The Strange Scent of Saffron
Set in Toronto 1970, just as the FLQ crisis emerges to shake an innocent country, eleven-year-old Johnny Wong uncovers an underbelly to his tight, downtown neighbourhood. He shares a room with his Chinese immigrant mother in a neighbourhood of American draft dodgers and new Canadians. In a span of a few weeks, his world seesaws. He is befriended by Rollie, a draft dodger who takes on a mentor role. He grapples with murder, racism, and the children’s welfare society.
Blood is a literal and metaphoric presence throughout the novel: characters menstruate, wound themselves, contract and spread HIV, while also grappling with the blood ties of family and how they can become a snare trap. Babin’s writing is deeply invested in representing the corporeal world, even when that world becomes grotesque. There is the impression that no topic is off limits, especially in the relation to the bodies of young women. Utterly devoid of any attempt at sanitization, Babin depicts young female characters who lust, hunger, bleed, and contract and spread disease.- Montreal Review of Books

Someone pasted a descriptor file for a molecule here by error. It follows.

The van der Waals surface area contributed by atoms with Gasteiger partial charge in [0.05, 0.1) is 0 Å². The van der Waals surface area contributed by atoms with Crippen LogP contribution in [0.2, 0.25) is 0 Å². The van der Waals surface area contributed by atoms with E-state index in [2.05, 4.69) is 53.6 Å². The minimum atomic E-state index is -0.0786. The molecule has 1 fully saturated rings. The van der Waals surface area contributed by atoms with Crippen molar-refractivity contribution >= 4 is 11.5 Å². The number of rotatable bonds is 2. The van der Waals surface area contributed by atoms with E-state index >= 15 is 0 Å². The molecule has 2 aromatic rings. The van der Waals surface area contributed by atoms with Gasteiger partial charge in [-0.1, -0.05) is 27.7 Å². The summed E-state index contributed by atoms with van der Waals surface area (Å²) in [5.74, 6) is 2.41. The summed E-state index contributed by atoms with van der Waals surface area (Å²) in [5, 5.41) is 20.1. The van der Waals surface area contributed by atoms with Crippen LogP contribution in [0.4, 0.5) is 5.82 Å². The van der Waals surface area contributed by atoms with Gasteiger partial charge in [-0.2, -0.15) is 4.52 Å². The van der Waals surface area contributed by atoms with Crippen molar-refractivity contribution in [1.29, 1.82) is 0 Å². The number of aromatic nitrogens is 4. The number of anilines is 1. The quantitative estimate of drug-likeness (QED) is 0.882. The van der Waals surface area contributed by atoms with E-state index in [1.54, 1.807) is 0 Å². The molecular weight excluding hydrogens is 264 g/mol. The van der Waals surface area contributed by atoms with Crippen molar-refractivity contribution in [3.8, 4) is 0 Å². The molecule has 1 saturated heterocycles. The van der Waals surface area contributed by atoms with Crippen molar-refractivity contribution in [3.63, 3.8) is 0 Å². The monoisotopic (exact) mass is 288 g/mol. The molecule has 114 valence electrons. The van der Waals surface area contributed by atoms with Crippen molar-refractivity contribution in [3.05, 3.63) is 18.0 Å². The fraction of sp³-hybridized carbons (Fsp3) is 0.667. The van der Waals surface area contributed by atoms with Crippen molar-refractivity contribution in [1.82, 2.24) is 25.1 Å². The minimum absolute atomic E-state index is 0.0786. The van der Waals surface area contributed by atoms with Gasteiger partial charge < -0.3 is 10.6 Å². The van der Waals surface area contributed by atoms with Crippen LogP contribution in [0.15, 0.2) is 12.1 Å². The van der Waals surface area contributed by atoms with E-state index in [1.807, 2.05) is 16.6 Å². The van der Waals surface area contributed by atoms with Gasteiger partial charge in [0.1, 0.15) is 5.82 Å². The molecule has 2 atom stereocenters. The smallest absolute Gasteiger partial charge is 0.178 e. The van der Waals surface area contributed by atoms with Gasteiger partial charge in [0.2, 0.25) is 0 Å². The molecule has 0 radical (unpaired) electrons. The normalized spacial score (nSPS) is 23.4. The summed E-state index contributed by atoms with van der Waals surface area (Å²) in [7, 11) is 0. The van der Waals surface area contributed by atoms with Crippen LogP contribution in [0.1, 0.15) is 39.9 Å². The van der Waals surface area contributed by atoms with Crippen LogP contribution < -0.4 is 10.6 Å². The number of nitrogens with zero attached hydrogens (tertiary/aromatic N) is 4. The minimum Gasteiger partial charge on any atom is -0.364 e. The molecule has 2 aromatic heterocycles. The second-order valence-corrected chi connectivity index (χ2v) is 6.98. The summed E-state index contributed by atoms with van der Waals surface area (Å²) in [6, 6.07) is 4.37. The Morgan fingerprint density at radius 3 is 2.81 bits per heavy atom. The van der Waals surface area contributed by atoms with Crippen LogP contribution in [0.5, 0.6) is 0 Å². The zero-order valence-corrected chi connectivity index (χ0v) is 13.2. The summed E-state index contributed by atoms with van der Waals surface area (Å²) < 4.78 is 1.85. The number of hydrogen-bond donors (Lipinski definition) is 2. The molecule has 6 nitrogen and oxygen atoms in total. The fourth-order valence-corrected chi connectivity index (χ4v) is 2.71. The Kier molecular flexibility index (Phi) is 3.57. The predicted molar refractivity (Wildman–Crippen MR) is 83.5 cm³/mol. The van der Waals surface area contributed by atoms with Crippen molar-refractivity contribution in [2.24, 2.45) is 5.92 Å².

With a vibrant, frank style, Miléna Babin’s second novel draws the senses into a story made of blood, odours, and flavours.- Journal Métro, Benoit Valois-Nadeau
The disconcerting frankness of the writing, the skillful and witty storytelling, and the scathing humour of the dialogues blend to perfection in this novel that is best read on the roof of an old clunker in the company of a tame fox, if possible...- Les Libraires, Olivier Boisvert
Once again, her writing shows a refined attention to detail, which she reveals with warmth and sensuality, yet always leaves incomplete, lending mystery to her characters, who are above all marked by the scars of their troubled lives... With a vivid, embodied style, The Strange Scent of Saffron probes the nebula of survival, solidarity, and abuse.- Le Devoir, Fabien Deglise
Yet, this novel is not bleak. On the contrary, it’s propelled by an alluring vitality and page-turning inventiveness!- Journal de Montréal, Josée Boileau